Gulf oil producers are expected to pump nearly $22 billion into new aluminium projects and expansion of their existing smelters in the next five years as part of an ongoing industrial drive to ease reliance on volatile oil exports.
Official figures showed the six Gulf Cooperation Council (GCC) countries, which control over 45 per cent of the world's oil and 25 per cent of the global gas wealth, have spent in excess of $15 billion on aluminium smelters, more than 10 per cent of their total non-oil industrial investments.
"The GCC countries are expected to invest nearly $22 billion until 2015 to set up new aluminum projects and expand their existing smelters," said the Doha-based Gulf Organization for Industrial Consulting (GOIC), which advises on non-hydrocarbon industrial plans in the 29-year-old Gulf group.
"The investments will boost the GCC's combined aluminium production from around 2.2 million tonnes in 2009 to more than six million tones and this will allow the GCC to become a major global aluminium producer."
GOIC said the investments include around $5.8 billion in Qatar's new smelter, which has just been established with a production capacity of around 585,000 tonnes per year. About $eight billion will also be pumped by Emal in Abu Dhabi to push up output to 1.4 million tones while more expansions are on the cards in Dubai and Bahrain, where the region's first smelters were set up.
Saudi Arabia, the world's dominant oil exporter, is also planning to set up a $3.8-billion smelter while Oman has completed its first aluminium plant in Sohar.
In a study on aluminium projects in the GCC, GOIC said regional states need to push ahead with such projects to face a rapid rise in domestic demand because of massive infrastructure projects. External demand for their products is also expected to surge as global consumption will likely pick up in the near future following a slowdown due to the 2008 global fiscal crisis.
Citing world estimates, it said global aluminium demand is forecast to soar to nearly 70 million tones by 2020 from around 37 million tones currently.
"The expansions and new projects in the GCC countries will enable them to offset any decline in other parts of the world as some smelters in Europe, south Asia and North America could be shut because of high costs," GOIC said.
"Such developments will depress global supply and this will boost demand for GCC aluminium as the region does not have any problems with costs given its enormous energy resources which make these projects more feasible."
In a recent study, the government-controlled Emirates Industrial Bank (EIB) said Dubai and Bahrain are pursuing plans to expand their output to nearly 2.5 million tonnes per year. It said the expansions and projects under way in other GCC members would lift their combined output to 6-7 million tonnes in 2015.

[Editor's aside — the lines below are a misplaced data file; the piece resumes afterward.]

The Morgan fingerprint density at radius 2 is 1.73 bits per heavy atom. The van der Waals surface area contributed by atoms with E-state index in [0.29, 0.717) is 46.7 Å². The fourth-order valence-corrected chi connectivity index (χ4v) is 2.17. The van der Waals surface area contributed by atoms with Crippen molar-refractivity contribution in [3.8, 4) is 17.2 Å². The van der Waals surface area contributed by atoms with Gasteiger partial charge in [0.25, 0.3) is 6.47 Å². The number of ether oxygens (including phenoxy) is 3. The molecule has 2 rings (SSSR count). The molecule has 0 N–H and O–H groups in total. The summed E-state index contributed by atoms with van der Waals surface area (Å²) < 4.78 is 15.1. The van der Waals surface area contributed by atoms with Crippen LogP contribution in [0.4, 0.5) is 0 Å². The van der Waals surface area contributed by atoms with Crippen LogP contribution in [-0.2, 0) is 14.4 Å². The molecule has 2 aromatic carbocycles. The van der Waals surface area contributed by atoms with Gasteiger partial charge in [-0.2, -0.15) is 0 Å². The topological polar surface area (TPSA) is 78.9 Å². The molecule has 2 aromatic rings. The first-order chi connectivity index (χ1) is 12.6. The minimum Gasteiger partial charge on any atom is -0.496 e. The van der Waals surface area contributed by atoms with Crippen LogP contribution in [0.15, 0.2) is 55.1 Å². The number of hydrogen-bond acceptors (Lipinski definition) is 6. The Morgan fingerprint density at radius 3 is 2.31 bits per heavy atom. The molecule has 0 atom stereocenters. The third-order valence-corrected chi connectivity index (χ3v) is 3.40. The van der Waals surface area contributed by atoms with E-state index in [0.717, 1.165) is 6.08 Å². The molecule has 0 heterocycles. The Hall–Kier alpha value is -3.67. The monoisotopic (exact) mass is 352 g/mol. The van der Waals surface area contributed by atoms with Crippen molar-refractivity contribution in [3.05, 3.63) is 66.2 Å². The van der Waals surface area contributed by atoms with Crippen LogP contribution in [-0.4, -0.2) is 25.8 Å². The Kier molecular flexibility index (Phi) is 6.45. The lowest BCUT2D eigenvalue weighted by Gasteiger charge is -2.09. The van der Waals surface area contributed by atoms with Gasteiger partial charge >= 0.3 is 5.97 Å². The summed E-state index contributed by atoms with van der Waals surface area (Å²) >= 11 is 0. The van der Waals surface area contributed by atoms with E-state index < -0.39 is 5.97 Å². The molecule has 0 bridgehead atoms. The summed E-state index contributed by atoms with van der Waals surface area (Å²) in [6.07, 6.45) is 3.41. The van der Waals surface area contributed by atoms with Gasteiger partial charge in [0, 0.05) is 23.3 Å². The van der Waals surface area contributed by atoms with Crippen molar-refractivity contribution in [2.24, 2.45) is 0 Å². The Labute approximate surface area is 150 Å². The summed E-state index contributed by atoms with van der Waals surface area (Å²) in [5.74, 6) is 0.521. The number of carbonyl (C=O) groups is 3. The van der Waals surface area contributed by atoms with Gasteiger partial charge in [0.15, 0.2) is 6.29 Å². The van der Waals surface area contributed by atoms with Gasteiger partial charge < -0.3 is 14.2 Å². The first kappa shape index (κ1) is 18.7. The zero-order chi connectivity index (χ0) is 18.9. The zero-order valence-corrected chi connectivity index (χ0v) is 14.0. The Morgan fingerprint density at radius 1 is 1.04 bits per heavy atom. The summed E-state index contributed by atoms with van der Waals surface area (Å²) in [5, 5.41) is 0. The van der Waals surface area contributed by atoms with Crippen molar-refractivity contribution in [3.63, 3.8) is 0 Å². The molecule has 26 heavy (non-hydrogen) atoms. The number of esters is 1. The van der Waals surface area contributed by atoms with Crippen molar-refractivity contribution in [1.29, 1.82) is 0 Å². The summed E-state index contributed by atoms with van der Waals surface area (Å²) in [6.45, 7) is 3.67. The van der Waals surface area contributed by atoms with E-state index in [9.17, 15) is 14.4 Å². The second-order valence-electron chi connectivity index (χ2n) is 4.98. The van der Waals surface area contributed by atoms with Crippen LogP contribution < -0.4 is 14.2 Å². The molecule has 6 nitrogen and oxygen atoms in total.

Experts expect the total investment in the GCC's aluminum industry to exceed $30 billion by 2020 and said this would give a strong push to long-term programmes by member states to diversify their oil-reliant economies.
The UAE and Bahrain were the first Gulf countries to set up smelters 30 years ago. Dubal aluminum plant in Jebel Ali produced a record 935,000 tonnes last year while output from Bahrain's Alba smelter stood at 830,000 tonnes.
But there are long-term programmes to expand the capacity of the two smelters to face growing demand from their customers in Japan, South Korea and other key Asian consumers, which rely heavily on the Gulf for their aluminum needs given the high costs of their domestic projects.
Besides its expansion, the latest in a series of development projects over the past decade, Dubal has teamed up with Mubadala Development Company to build the world's largest aluminum complex in Taweela just outside the capital.
Emal is now producing around 720,000 tonnes but capacity in the second phase of construction will surge to nearly 1.4 million tonnes per year.
Aluminum projects in the GCC countries are part of overall industrial plans aimed at diversifying their economies away from unpredictable crude oil sales, which still account for at least two thirds of their national income.
The six members have pumped in excess of $130 billion into the non-oil manufacturing sector to build light to medium industries, including petrochemicals, building materials, medical supplies, chemicals, foodstuffs, paper, furniture, home appliances and machinery.
From a negligible share two decades ago, the industrial sector has become the second largest component of the gross domestic product in most members while massive investments boosted the GCC's combined non-oil industrial exports to more than $25 billion last year from less than $five billion a year during 1980s.